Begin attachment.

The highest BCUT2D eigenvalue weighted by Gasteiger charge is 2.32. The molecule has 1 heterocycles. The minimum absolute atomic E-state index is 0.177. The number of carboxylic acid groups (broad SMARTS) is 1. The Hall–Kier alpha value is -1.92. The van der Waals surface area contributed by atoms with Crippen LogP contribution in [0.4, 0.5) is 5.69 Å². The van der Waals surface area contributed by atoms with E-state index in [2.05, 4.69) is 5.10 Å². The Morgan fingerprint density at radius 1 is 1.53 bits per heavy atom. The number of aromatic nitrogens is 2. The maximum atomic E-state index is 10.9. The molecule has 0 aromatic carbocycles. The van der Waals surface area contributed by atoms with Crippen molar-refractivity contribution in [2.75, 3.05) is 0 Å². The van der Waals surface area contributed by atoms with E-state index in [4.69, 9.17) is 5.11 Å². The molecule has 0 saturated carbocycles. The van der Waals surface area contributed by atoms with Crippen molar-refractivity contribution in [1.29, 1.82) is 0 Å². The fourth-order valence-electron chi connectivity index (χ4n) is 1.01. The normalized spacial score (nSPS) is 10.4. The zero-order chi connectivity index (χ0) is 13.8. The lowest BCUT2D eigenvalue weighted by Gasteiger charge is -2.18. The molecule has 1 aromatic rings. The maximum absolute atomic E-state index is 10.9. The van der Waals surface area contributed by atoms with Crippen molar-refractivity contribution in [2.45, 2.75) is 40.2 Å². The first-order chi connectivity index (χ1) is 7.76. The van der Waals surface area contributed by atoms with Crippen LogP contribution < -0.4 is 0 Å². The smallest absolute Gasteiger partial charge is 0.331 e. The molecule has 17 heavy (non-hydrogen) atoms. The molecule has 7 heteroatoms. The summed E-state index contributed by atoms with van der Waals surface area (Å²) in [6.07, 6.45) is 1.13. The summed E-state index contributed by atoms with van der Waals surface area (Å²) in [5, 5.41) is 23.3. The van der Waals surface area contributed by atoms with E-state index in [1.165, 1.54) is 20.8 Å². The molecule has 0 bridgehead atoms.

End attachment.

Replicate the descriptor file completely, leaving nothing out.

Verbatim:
The highest BCUT2D eigenvalue weighted by Gasteiger charge is 2.32. The molecule has 1 heterocycles. The minimum absolute atomic E-state index is 0.177. The number of carboxylic acid groups (broad SMARTS) is 1. The Hall–Kier alpha value is -1.92. The van der Waals surface area contributed by atoms with Crippen LogP contribution in [0.4, 0.5) is 5.69 Å². The van der Waals surface area contributed by atoms with E-state index in [2.05, 4.69) is 5.10 Å². The Morgan fingerprint density at radius 1 is 1.53 bits per heavy atom. The number of aromatic nitrogens is 2. The maximum atomic E-state index is 10.9. The molecule has 0 aromatic carbocycles. The van der Waals surface area contributed by atoms with Crippen molar-refractivity contribution in [2.75, 3.05) is 0 Å². The van der Waals surface area contributed by atoms with E-state index in [4.69, 9.17) is 5.11 Å². The molecule has 0 saturated carbocycles. The van der Waals surface area contributed by atoms with Crippen molar-refractivity contribution in [1.29, 1.82) is 0 Å². The fourth-order valence-electron chi connectivity index (χ4n) is 1.01. The normalized spacial score (nSPS) is 10.4. The zero-order chi connectivity index (χ0) is 13.8. The lowest BCUT2D eigenvalue weighted by Gasteiger charge is -2.18. The molecule has 1 aromatic rings. The maximum absolute atomic E-state index is 10.9. The van der Waals surface area contributed by atoms with Crippen molar-refractivity contribution in [2.45, 2.75) is 40.2 Å². The first-order chi connectivity index (χ1) is 7.76. The van der Waals surface area contributed by atoms with Crippen LogP contribution < -0.4 is 0 Å². The smallest absolute Gasteiger partial charge is 0.331 e. The molecule has 17 heavy (non-hydrogen) atoms. The molecule has 7 heteroatoms. The summed E-state index contributed by atoms with van der Waals surface area (Å²) in [6.07, 6.45) is 1.13. The summed E-state index contributed by atoms with van der Waals surface area (Å²) in [5, 5.41) is 23.3. The van der Waals surface area contributed by atoms with E-state index in [1.165, 1.54) is 20.8 Å². The molecule has 0 bridgehead atoms.